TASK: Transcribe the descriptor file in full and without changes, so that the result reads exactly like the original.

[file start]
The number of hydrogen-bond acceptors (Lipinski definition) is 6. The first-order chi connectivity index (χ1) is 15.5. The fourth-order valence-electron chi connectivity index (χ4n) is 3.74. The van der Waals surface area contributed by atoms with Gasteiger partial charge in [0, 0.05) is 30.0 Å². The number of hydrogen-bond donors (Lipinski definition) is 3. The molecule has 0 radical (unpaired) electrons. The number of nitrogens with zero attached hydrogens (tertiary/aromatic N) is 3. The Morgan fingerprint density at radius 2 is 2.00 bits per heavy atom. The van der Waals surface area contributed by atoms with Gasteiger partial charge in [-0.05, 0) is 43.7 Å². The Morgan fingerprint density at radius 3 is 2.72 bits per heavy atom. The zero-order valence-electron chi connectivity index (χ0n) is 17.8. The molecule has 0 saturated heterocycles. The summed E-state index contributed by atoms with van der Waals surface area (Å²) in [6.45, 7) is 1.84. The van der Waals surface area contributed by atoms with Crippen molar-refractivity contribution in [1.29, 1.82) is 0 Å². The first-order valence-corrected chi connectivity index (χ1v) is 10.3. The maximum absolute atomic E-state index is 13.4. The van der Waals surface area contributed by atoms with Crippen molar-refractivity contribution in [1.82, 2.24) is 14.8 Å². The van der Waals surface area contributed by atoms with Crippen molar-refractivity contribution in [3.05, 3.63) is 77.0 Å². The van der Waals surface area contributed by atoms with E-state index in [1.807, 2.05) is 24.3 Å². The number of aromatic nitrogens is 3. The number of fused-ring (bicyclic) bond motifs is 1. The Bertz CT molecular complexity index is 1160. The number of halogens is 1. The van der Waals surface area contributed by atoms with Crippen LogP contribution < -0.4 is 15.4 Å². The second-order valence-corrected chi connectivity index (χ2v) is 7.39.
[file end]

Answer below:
The number of hydrogen-bond acceptors (Lipinski definition) is 6. The first-order chi connectivity index (χ1) is 15.5. The fourth-order valence-electron chi connectivity index (χ4n) is 3.74. The van der Waals surface area contributed by atoms with Gasteiger partial charge in [0, 0.05) is 30.0 Å². The number of hydrogen-bond donors (Lipinski definition) is 3. The molecule has 0 radical (unpaired) electrons. The number of nitrogens with zero attached hydrogens (tertiary/aromatic N) is 3. The Morgan fingerprint density at radius 2 is 2.00 bits per heavy atom. The van der Waals surface area contributed by atoms with Gasteiger partial charge in [-0.05, 0) is 43.7 Å². The Morgan fingerprint density at radius 3 is 2.72 bits per heavy atom. The zero-order valence-electron chi connectivity index (χ0n) is 17.8. The molecule has 0 saturated heterocycles. The summed E-state index contributed by atoms with van der Waals surface area (Å²) in [6.45, 7) is 1.84. The van der Waals surface area contributed by atoms with Crippen molar-refractivity contribution in [1.29, 1.82) is 0 Å². The first-order valence-corrected chi connectivity index (χ1v) is 10.3. The maximum absolute atomic E-state index is 13.4. The van der Waals surface area contributed by atoms with Crippen molar-refractivity contribution in [1.82, 2.24) is 14.8 Å². The van der Waals surface area contributed by atoms with Crippen molar-refractivity contribution in [3.05, 3.63) is 77.0 Å². The van der Waals surface area contributed by atoms with E-state index in [1.807, 2.05) is 24.3 Å². The number of aromatic nitrogens is 3. The number of fused-ring (bicyclic) bond motifs is 1. The Bertz CT molecular complexity index is 1160. The number of halogens is 1. The van der Waals surface area contributed by atoms with Crippen LogP contribution < -0.4 is 15.4 Å². The second-order valence-corrected chi connectivity index (χ2v) is 7.39.